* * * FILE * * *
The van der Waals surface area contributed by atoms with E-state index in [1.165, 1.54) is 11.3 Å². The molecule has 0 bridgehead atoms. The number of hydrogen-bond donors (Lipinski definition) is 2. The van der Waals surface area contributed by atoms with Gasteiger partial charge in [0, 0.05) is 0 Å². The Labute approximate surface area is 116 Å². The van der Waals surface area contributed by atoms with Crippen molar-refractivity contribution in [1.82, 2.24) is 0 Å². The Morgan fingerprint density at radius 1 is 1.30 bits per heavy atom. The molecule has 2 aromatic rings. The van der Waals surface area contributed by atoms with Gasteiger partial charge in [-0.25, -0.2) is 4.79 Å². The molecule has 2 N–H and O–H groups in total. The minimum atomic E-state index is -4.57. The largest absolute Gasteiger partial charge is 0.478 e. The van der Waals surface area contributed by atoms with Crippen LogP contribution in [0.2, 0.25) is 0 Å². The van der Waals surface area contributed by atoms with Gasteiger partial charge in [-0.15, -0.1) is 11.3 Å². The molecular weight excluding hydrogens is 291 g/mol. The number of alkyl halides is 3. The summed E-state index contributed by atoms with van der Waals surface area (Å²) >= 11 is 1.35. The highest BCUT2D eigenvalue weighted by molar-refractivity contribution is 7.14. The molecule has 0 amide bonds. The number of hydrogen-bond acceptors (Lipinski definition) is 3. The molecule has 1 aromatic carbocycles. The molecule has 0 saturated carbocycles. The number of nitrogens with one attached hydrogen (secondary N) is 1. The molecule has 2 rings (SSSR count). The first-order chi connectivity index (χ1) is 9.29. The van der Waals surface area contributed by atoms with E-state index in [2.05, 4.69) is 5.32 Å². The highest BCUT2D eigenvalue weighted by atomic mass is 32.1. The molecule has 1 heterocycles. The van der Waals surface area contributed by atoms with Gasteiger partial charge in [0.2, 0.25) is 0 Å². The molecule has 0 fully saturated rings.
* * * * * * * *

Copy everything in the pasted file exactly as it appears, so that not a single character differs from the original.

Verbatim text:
The van der Waals surface area contributed by atoms with E-state index in [1.165, 1.54) is 11.3 Å². The molecule has 0 bridgehead atoms. The number of hydrogen-bond donors (Lipinski definition) is 2. The van der Waals surface area contributed by atoms with Gasteiger partial charge in [0, 0.05) is 0 Å². The Labute approximate surface area is 116 Å². The van der Waals surface area contributed by atoms with Crippen molar-refractivity contribution in [1.82, 2.24) is 0 Å². The Morgan fingerprint density at radius 1 is 1.30 bits per heavy atom. The molecule has 2 aromatic rings. The van der Waals surface area contributed by atoms with Gasteiger partial charge in [-0.25, -0.2) is 4.79 Å². The molecule has 2 N–H and O–H groups in total. The minimum atomic E-state index is -4.57. The largest absolute Gasteiger partial charge is 0.478 e. The van der Waals surface area contributed by atoms with Crippen LogP contribution in [0.2, 0.25) is 0 Å². The van der Waals surface area contributed by atoms with Gasteiger partial charge in [-0.15, -0.1) is 11.3 Å². The molecular weight excluding hydrogens is 291 g/mol. The number of alkyl halides is 3. The summed E-state index contributed by atoms with van der Waals surface area (Å²) >= 11 is 1.35. The highest BCUT2D eigenvalue weighted by molar-refractivity contribution is 7.14. The molecule has 0 amide bonds. The number of hydrogen-bond acceptors (Lipinski definition) is 3. The molecule has 1 aromatic carbocycles. The molecule has 0 saturated carbocycles. The number of nitrogens with one attached hydrogen (secondary N) is 1. The molecule has 2 rings (SSSR count). The first-order chi connectivity index (χ1) is 9.29. The van der Waals surface area contributed by atoms with E-state index in [2.05, 4.69) is 5.32 Å². The highest BCUT2D eigenvalue weighted by atomic mass is 32.1. The molecule has 1 heterocycles. The van der Waals surface area contributed by atoms with Gasteiger partial charge in [0.2, 0.25) is 0 Å². The molecule has 0 fully saturated rings.